By Scott McLennan
With this album, post-rock sextet Caspian pulls off the tricky maneuver of infusing blood and emotions into carefully assembled and deliberately delivered songs.
On Circles, Caspian. Triple Crown Records
On its first album since 2015, Caspian confidently lays out an array of fresh ideas while staying true to its core cinematic sound, making On Circles a welcome and dynamic return to action.
The Beverly-bred sextet has been a pioneer and star within the post-rock genre, a largely instrumental offshoot from prog rock and art rock, but quiet since its last album, Dust and Disquiet. While that previous effort was a meditation on grief and loss released after the death of founding bassist Chris Friedrich, On Circles does not follow a central theme. This time out, Caspian let each track unfurl in its own way, adding one more level of texture to the album. Each song itself boasts a broad assortment of sounds and moods that the band masterfully manipulates to achieve a desired effect. The record is at turns beautiful, haunting, joyful, and yearning.
Even though Caspian boasts more guitar firepower than your average band, the instrument doesn’t serve as a default dominant ingredient; if anything, it is new drummer Justin Forrest who holds the effort together, his rhythmic shifts driven by a sharp sense of timekeeping and agile tempo hopping.
“Wildblood” is the opener, and typifies much of what On Circles has to offer: stark contrasts, melodic swells, bursts of emotion that rile the otherwise precise and calculated arrangements that distinguish post-rock from jazz and jam rock.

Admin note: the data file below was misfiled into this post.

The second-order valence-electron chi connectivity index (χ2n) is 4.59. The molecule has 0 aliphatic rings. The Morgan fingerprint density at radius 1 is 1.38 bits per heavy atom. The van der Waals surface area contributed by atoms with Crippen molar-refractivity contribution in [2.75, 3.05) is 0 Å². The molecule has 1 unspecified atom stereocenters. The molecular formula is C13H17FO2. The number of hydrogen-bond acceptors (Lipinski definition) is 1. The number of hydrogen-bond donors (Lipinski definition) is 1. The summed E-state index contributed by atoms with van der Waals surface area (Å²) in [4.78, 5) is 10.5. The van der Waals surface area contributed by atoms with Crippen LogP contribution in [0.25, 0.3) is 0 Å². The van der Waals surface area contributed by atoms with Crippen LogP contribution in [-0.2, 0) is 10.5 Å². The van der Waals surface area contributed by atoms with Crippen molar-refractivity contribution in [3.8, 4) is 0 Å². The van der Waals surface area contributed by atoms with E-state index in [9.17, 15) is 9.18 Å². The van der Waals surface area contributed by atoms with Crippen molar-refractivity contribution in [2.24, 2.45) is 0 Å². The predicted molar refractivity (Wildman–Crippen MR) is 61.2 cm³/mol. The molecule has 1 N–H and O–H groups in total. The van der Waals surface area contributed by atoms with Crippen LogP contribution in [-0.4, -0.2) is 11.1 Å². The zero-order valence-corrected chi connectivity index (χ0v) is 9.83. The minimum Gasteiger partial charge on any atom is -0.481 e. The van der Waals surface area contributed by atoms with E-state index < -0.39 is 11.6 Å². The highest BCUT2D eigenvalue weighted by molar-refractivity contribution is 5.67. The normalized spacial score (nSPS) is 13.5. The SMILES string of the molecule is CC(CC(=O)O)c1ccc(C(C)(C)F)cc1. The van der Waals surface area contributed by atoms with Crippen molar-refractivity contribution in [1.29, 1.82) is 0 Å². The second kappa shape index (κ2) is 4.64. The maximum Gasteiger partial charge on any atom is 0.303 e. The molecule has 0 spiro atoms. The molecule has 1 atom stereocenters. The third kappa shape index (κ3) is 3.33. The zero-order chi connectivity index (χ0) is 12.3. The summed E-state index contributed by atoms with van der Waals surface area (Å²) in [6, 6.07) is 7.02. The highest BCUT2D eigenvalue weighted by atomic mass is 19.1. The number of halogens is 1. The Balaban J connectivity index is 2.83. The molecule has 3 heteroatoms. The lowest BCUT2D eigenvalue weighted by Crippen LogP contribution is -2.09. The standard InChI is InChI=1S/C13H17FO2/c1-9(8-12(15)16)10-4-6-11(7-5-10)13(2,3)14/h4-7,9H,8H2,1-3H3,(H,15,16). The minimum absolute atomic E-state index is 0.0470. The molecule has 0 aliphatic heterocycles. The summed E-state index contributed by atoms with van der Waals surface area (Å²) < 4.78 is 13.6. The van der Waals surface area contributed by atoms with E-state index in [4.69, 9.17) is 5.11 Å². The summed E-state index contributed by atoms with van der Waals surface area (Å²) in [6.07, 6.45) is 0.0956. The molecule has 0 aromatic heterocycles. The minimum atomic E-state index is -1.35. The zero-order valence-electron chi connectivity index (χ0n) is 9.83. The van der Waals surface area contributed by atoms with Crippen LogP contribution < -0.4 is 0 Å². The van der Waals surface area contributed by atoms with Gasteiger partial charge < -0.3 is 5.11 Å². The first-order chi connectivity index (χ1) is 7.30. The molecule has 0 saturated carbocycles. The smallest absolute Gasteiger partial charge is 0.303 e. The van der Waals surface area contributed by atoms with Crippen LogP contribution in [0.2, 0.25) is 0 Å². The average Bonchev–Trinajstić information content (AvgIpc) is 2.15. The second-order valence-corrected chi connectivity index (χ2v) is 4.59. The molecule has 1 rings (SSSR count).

The fury kicked up on “Wildblood” settles down, or so you think, on the following track, “Flowers of Light.” But after toying with some airy and minimalist passages the band builds up to a gorgeous crescendo. That type of song-to-song dynamic swing works again later in the record with “Onsra” and “Collapser.” The former is a pretty slow burn, decorated with Phil Jamieson’s keyboard work and the majestic mood evoked by the rhythm section; the latter is a heavy metallic stomp.
“Division Blues” proffers the album’s exploratory peak; it is made up of extended guitar forays, ethereal keys bolstered by cello and violin, and a steady build up to an anthemic swell that recedes into a few gentle strums of guitar.
On Circles, in sum, is a collection of short films for the inner eye.
The album’s only misfire is “Nostalgist,” a track featuring lyrics sung by Kyle Durfey, from the band the Pianos Become the Teeth. His gauzy vocal delivery adds little of value; in fact, in some ways it detracts from the instrumentation.
It’s not as if Caspian can’t handle vocals; Jamieson does a splendid job delivering the pensive, poetic lyrics written for album-closer “Circles On Circles.” Set against a folksy acoustic guitar backdrop, Jamison sounds both world weary and accepting on this parting thought.
With this album, Caspian pulls off the tricky maneuver of infusing blood and emotions into carefully assembled and deliberately delivered songs. The group is on tour to support On Circles and is playing April 3 and 4 at the Sinclair in Cambridge, MA.
Scott McLennan covered music for the Worcester Telegram & Gazette from 1993 to 2008. He then contributed music reviews and features to The Boston Globe, The Providence Journal, The Portland Press Herald and WGBH, as well as to the Arts Fuse. He also operated the NE Metal blog to provide in-depth coverage of the region’s heavy metal scene.